Contrails during day cause cooling because of reflecting of sunlight back into space. During night, they trap infrared heat causing heating. So it is a balance between the two time intervals. We would like to have more CICs (contrail-induced cirrus clouds) during day and none during night. [2]

If the time and place of seeding is selected with care, the climate effect of cirrus thinning can be enhanced. For that, only the long-wave warming effect of cirrus clouds should be targeted, and their solar effect should be avoided. This can be achieved if seeding is limited to high-latitude winters or to nighttime seeding. [3]

Travis said he has mixed feelings about contrails. On the one hand they have been a prime focus of his research interest for the last 10 years. On the other hand they almost spoiled a recent vacation in the Pacific Northwest.

"There were so many contrails in the sky we weren't having any nice days," he said. "The contrails were making the days kind of gloomy and overcast. There aren't as many sunny days as we had when we were kids." [4]

High in the sky where the cirrus ice crystal clouds form, jet contrails draw their crisscross patterns. Now researchers have found that these elevated ice cloud trails can influence temperatures on the ground and affect local climate, according to a team of Penn State geographers.

"Research done regarding September 2001, during the three days (following 9-11) when no commercial jets were in the sky, suggested that contrails had an effect," said Andrew M. Carleton, professor of geography. "But that was only three days. We needed to look longer, while jets were in the air, to determine the real impact of contrails on temperature and in terms of climate." [5]

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Related Articles



Travis, David J., Andrew M. Carleton, and Ryan G. Lauritsen. "Regional variations in US diurnal temperature range for the 11–14 September 2001 aircraft groundings: Evidence of jet contrail influence on climate." Journal of climate 17.5 (2004): 1123-1134.;2
Halthore, Rangasayi, James F. Lee Jr. "Responses to Citizen enquiry on the nature of contrail and contrail-induced cirrus clouds." Federal Aviation Administration (FAA) Aviation Climate Change Research Initiative (ACCRI) (2017).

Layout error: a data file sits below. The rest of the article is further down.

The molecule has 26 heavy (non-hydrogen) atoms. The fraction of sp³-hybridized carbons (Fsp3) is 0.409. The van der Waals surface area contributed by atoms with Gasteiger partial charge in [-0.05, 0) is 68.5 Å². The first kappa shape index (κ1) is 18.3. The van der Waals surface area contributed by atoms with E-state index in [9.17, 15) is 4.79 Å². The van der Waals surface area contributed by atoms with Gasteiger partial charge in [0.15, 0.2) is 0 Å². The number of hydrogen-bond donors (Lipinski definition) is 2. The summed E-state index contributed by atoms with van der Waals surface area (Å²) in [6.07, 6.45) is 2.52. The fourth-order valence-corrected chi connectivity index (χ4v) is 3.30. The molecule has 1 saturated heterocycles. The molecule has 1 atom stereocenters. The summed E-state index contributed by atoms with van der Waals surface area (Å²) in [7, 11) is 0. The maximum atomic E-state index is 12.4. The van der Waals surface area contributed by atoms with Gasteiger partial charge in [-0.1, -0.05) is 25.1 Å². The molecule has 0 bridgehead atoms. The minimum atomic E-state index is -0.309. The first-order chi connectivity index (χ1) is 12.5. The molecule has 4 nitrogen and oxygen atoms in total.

Lohmann, Ulrike, and Blaž Gasparini. "A cirrus cloud climate dial?" Science 357.6348 (2017): 248-249.
Kotulak, Ronald. "Jet trails above fueling weather changes below, researchers say." Chicago Tribune (2002).
Messer, A’ndrea Elyse. "Jet contrails affect surface temperatures." Penn State News (2015).
Travis, David J., Andrew M. Carleton, and Ryan G. Lauritsen. "Contrails reduce daily temperature range." Nature 418.6898 (2002): 601-601.
Curwood, Steven. "Interview with David Travis on 9/11/2001 & contrails." Living on Earth Public Radio Broadcast, UMass School of the Environment (2002).
Minnis, Patrick. "Contrails and Cirrus Clouds." NASA Langley Research Center. Aviation Noise and Air Quality Symposium, AMS 81st Annual Meeting (2005)
Mitchell, Alanna. "How Sept. 11 solved a weather mystery." The Globe and Mail (2002)
Betz, John. "No Planes, No Sounds, No Contrails." Frontline, U.S. Customs and Border Protection H Volume 4, Issue 3 (2011): 22
Lashof, Daniel. "Global Climate Change." Natural Resources Defense Council, C-SPAN, Washington Journal (2007)
Schumann, Ulrich, et. al. "Contrails and contrail impact on cirrus formation." The International Commission on Clouds and Precipitation (ICCP) (2013)

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Jim Lee, ClimateViewer News
Jim Lee